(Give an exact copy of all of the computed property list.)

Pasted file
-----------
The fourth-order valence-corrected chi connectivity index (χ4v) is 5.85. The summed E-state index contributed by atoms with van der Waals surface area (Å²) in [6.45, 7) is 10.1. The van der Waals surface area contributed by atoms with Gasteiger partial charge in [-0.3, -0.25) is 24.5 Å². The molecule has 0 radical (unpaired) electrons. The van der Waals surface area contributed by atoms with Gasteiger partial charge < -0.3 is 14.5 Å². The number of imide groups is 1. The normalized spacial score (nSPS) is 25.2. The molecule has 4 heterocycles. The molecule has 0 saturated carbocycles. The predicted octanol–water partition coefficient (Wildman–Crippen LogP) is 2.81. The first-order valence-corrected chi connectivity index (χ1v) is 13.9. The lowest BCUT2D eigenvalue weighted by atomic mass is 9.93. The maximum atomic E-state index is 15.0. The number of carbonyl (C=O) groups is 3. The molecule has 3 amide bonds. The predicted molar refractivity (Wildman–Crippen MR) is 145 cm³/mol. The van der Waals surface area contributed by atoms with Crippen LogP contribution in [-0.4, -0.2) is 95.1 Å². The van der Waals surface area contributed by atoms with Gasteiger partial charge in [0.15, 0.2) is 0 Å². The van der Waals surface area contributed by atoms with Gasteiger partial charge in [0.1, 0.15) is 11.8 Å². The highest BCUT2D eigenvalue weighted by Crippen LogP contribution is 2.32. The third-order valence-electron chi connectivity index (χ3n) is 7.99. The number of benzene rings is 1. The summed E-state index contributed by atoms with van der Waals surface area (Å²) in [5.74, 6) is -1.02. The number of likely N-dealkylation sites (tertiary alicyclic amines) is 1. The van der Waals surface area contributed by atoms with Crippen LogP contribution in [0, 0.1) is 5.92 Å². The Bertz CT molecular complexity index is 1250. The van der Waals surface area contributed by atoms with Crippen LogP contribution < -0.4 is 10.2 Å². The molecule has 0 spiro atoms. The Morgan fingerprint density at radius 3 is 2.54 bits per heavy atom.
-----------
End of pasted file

The fourth-order valence-corrected chi connectivity index (χ4v) is 5.85. The summed E-state index contributed by atoms with van der Waals surface area (Å²) in [6.45, 7) is 10.1. The van der Waals surface area contributed by atoms with Gasteiger partial charge in [-0.3, -0.25) is 24.5 Å². The molecule has 0 radical (unpaired) electrons. The van der Waals surface area contributed by atoms with Gasteiger partial charge < -0.3 is 14.5 Å². The number of imide groups is 1. The normalized spacial score (nSPS) is 25.2. The molecule has 4 heterocycles. The molecule has 0 saturated carbocycles. The predicted octanol–water partition coefficient (Wildman–Crippen LogP) is 2.81. The first-order valence-corrected chi connectivity index (χ1v) is 13.9. The lowest BCUT2D eigenvalue weighted by atomic mass is 9.93. The maximum atomic E-state index is 15.0. The number of carbonyl (C=O) groups is 3. The molecule has 3 amide bonds. The predicted molar refractivity (Wildman–Crippen MR) is 145 cm³/mol. The van der Waals surface area contributed by atoms with Crippen LogP contribution in [-0.4, -0.2) is 95.1 Å². The van der Waals surface area contributed by atoms with Gasteiger partial charge in [0.15, 0.2) is 0 Å². The van der Waals surface area contributed by atoms with Gasteiger partial charge in [0.1, 0.15) is 11.8 Å². The highest BCUT2D eigenvalue weighted by Crippen LogP contribution is 2.32. The third-order valence-electron chi connectivity index (χ3n) is 7.99. The number of benzene rings is 1. The summed E-state index contributed by atoms with van der Waals surface area (Å²) in [5.74, 6) is -1.02. The number of likely N-dealkylation sites (tertiary alicyclic amines) is 1. The van der Waals surface area contributed by atoms with Crippen LogP contribution in [0, 0.1) is 5.92 Å². The Bertz CT molecular complexity index is 1250. The van der Waals surface area contributed by atoms with Crippen LogP contribution < -0.4 is 10.2 Å². The molecule has 0 spiro atoms. The Morgan fingerprint density at radius 3 is 2.54 bits per heavy atom.